I had the opportunity to give the keynote at the University of Nebraska Lincoln Tech Edge Conference a few years ago. I was invited to speak about the future of education in an increasingly technological world. While futures is a more common theme for my work now, at that point, I focused more upon the current and emerging trends. Regardless, I enjoyed the opportunity to think about the future. Not being a futurist, I instead looked at the present and offered four or five candid statements about what I think is worthy of change. Looking at the present state of education, especially as it relates to educational technology, what changes should we make to collectively create a positive move in the broader field of education? With that in mind, I suggested that it is time to “move beyond” four or five things. This post is a reflection on the first of those. It is time to move beyond integrating technology.
By that, I do not mean that it is time to stop using technology. My concern is with the nature of the discourse that so often surrounds the phrase, “integrating technology.” My greatest concern comes when working with the administrators of our learning organizations as they talk about broad integration efforts. One of the more dominant efforts the past decade or two is the move toward school-wide one-to-one programs. Please note that my concern is not with 1:1 programs, as they can bring some wonderful affordances for learning environments. What concerns me is that the integrating technology discourse among administrators has great attention to the “what” with often absent or limited interest in the “why.” Without asking why questions, we lose opportunity to attend to organizational mission, vision, and core values.
Either we need to add new and powerful “why” words to the integrating technology discourse, or we need to start a new discourse altogether. Some might point to the digital media and learning movement as one attempt at a new and more substantive discourse, and I do see great potential in it. Time will tell if it finds dominance. For now, let me offer a little more commentary to the existing “integrating technology” discourse that continues to lead the way in many learning organizations.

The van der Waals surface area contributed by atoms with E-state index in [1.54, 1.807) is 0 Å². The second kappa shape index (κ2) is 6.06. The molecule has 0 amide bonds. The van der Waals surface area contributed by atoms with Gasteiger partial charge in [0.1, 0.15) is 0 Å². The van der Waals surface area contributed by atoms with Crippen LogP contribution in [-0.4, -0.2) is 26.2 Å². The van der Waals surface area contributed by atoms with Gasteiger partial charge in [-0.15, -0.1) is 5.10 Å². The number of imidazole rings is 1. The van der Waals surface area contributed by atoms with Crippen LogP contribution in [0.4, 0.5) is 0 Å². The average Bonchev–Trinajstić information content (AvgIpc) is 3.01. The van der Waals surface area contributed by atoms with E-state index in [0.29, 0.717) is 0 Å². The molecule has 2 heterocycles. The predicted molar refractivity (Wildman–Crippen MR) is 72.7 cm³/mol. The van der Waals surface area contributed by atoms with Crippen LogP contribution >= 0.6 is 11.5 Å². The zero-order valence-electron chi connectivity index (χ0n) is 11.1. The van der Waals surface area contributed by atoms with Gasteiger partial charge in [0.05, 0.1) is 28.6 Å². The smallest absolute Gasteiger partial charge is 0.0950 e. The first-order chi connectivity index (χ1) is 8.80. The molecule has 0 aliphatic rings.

First, let us consider the simplicity and even absurdity of the question, “How can we integrate more technology in our school or classrooms?” What other community or organization is driven by such a question? Can you imagine the coach of a football team setting the goal of integrating more technology into the team? Or, what about a couple, concerned about their relationship, deciding that the integration of communication technology is the most important remedy? These examples point to the simple goal of adding more technology lacks the ability to get at the things that we most value, unless technology in and of itself is the value. At the same time, consider the medical field. None of us would want a doctor who refused to use current and modern medical technology. In fact, in some instances, to do that might even be a form of malpractice. To use the best tool for the task is important. Now that is a much more helpful question. Given time, resources, and other important factors, what is the best tool for this task? That is an integrating technology question that gets at mission, vision, and especially values. This is the type of question that I contend needs to be commonplace when discussing educational technology.
Here are eight questions that have often led me to more mission, vision, and value-driven technology integrations.
- How can I/we improve student learning in this lesson, unit, class, or across the organization?
- How can I/we increase learner engagement in this training, lesson, unit, or organization?
- How can I/we increase long term retention of key concepts in this training, unit, or lesson?
- How can I/we increase educational access and opportunity in this learning organization?
- How can I/we meet the education and training needs of a diverse and dispersed group of employees or learning organization members?
- How can I/we provide a learning experience that adapts to the distinct or even unique situation of each learner (prior knowledge, existing strengths and limitations, their current demands beyond the classroom, their level of confidence, etc.)?
- How can I/we create a learning organization that moves beyond the mass production model to a mass customization (still scalable, but not expecting that everyone should get the same treatment)?
- How can I/we best equip learners for the nature of life and learning in an increasingly digital world?
I suspect that these are the types of questions that will help us move beyond the current integrating technology discourse to conversations that can help us more fully embody the distinct missions, visions, and core values of our learning organizations.